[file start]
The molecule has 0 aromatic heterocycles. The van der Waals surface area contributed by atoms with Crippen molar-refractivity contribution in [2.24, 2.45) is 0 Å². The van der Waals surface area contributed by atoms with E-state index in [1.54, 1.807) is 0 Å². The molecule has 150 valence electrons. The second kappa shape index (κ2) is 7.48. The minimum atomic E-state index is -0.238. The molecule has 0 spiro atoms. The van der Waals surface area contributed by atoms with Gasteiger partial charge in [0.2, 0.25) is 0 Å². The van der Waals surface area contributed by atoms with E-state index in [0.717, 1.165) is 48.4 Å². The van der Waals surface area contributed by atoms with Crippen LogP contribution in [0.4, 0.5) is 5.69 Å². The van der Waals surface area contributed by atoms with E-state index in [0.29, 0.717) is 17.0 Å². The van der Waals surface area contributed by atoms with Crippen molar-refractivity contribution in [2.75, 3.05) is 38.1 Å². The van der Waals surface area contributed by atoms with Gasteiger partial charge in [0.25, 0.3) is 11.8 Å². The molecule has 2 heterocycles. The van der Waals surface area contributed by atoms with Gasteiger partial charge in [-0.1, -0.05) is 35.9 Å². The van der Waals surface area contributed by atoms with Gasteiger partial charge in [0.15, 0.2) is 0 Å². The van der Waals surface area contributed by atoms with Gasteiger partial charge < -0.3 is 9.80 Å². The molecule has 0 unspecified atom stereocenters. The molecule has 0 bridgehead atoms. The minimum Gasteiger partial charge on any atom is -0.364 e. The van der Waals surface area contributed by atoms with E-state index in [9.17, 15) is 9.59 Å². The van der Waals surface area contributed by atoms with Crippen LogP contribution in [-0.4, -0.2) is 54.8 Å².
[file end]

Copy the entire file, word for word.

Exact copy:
The molecule has 0 aromatic heterocycles. The van der Waals surface area contributed by atoms with Crippen molar-refractivity contribution in [2.24, 2.45) is 0 Å². The van der Waals surface area contributed by atoms with E-state index in [1.54, 1.807) is 0 Å². The molecule has 150 valence electrons. The second kappa shape index (κ2) is 7.48. The minimum atomic E-state index is -0.238. The molecule has 0 spiro atoms. The van der Waals surface area contributed by atoms with Gasteiger partial charge in [0.2, 0.25) is 0 Å². The van der Waals surface area contributed by atoms with E-state index in [0.717, 1.165) is 48.4 Å². The van der Waals surface area contributed by atoms with Crippen LogP contribution in [0.4, 0.5) is 5.69 Å². The van der Waals surface area contributed by atoms with E-state index in [0.29, 0.717) is 17.0 Å². The van der Waals surface area contributed by atoms with Crippen molar-refractivity contribution in [2.75, 3.05) is 38.1 Å². The van der Waals surface area contributed by atoms with Gasteiger partial charge in [0.25, 0.3) is 11.8 Å². The molecule has 2 heterocycles. The van der Waals surface area contributed by atoms with Gasteiger partial charge in [-0.1, -0.05) is 35.9 Å². The van der Waals surface area contributed by atoms with Gasteiger partial charge in [0.15, 0.2) is 0 Å². The van der Waals surface area contributed by atoms with Gasteiger partial charge < -0.3 is 9.80 Å². The molecule has 0 unspecified atom stereocenters. The molecule has 0 bridgehead atoms. The minimum Gasteiger partial charge on any atom is -0.364 e. The van der Waals surface area contributed by atoms with E-state index in [9.17, 15) is 9.59 Å². The van der Waals surface area contributed by atoms with Crippen LogP contribution in [-0.4, -0.2) is 54.8 Å².